Omicron can partially evade Pfizer vaccine, early study suggests

New coronavirus variant likely to be more transmissible but less severe, Fauci says

BioNTech chief executive Ugur Sahin: ‘We think it’s likely that people will have substantial protection against severe disease caused by Omicron.’ Photograph: Daniel Leal/AFP via Getty

BioNTech chief executive Ugur Sahin: ‘We think it’s likely that people will have substantial protection against severe disease caused by Omicron.’ Photograph: Daniel Leal/AFP via Getty

 

The Omicron variant of the coronavirus can partially evade the protection from two doses of the Pfizer-BioNTech’s Covid-19 vaccine, the research head of a laboratory at the Africa Health Research Institute in South Africa has said.

Still, the study showed that blood from people who had received two doses of the vaccine and had a prior infection were mostly able to neutralise the variant, suggesting that booster doses of the vaccine could help to fend off infection.

Alex Sigal, a professor at the Africa Health Research Institute, said on Twitter there was “a very large drop” in neutralisation of the Omicron variant relative to an earlier strain of Covid-19.

The lab tested blood from 12 people who had been vaccinated with two doses of the Pfizer-BioNTech vaccine, according to a manuscript posted on the website for his lab. The preliminary data in the manuscript has not yet been peer reviewed.

Blood from five out of six people who had been vaccinated as well as previously infected with Covid-19 still neutralised the Omicron variant, the manuscript said.

“These results are better than I expected. The more antibodies you got, the more chance you’ll be protected from Omicron,” Mr Sigal said on Twitter.

He said the lab had not tested the variant against blood from people who had received a booster dose, because they are not available in South Africa yet.

According to the manuscript, the lab observed a 41-fold decline in levels of neutralising antibodies against the Omicron variant.

Mr Sigal said on Twitter that figure is likely to be adjusted after his lab does more experiments.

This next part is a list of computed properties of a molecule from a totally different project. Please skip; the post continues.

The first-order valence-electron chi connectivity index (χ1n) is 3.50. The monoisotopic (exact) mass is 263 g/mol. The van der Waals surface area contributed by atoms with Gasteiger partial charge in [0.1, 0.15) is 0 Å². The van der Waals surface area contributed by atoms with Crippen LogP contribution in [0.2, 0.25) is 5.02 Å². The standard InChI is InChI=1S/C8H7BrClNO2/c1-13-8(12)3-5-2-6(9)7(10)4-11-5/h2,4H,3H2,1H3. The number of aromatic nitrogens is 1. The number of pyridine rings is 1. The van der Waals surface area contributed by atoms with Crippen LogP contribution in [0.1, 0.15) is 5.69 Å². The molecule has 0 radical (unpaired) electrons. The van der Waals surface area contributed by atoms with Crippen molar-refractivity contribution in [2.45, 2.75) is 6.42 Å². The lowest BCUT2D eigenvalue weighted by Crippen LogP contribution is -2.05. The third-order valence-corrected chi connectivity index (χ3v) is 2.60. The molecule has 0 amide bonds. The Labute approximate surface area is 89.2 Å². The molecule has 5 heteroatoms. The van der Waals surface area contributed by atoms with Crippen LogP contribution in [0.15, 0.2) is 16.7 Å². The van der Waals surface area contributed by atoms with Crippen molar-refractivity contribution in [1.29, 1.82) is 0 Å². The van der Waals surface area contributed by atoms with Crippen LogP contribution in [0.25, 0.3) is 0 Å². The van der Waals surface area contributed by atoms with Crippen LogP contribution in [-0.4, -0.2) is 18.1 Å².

‘Substantial protection’

While neutralising antibodies are an indicator of the body’s immune response, scientists believe other kinds of cells such as B-cells and T-cells also are stimulated by the vaccines and help protect against the effects of the coronavirus.

The preliminary data does not indicate that the vaccine is less able to prevent severe illness or death. While lab tests are under way, BioNTech chief executive Ugur Sahin said last week: “We think it’s likely that people will have substantial protection against severe disease caused by Omicron.”

The Omicron variant, first detected in southern Africa last month, has triggered alarms globally of another surge in infections, with more than two dozen countries from Japan to the United States reporting cases.

The World Health Organisation classified it on November 26th as a “variant of concern”, but said there was no evidence to support the need for new vaccines specifically designed to tackle the Omicron variant with its many mutations.

There is not significant data yet on how vaccines from Moderna, Johnson & Johnson and other drug-makers hold up against the new variant. All the manufacturers, including Pfizer and BioNTech, are expected to release their own data within weeks.

Mr Sahin told NBC News on Tuesday that BioNTech has data coming on Wednesday or Thursday related to the new variant.

Less severe

Top US infectious disease expert Dr Anthony Fauci said on Tuesday that preliminary evidence indicates that the Omicron variant of the coronavirus likely has a higher degree of transmissibility but is less severe.

He said the US was doing its own tests to determine the protectiveness of the current vaccines against the variant and expects results sometime next week.

Umer Raffat, an analyst for Evercore ISI, cautioned against reading too much into a single study, noting there has been significant variability in measuring declines in antibody levels in previous lab studies.

“Let’s wait for additional studies to draw a mosaic,” he said. – Reuters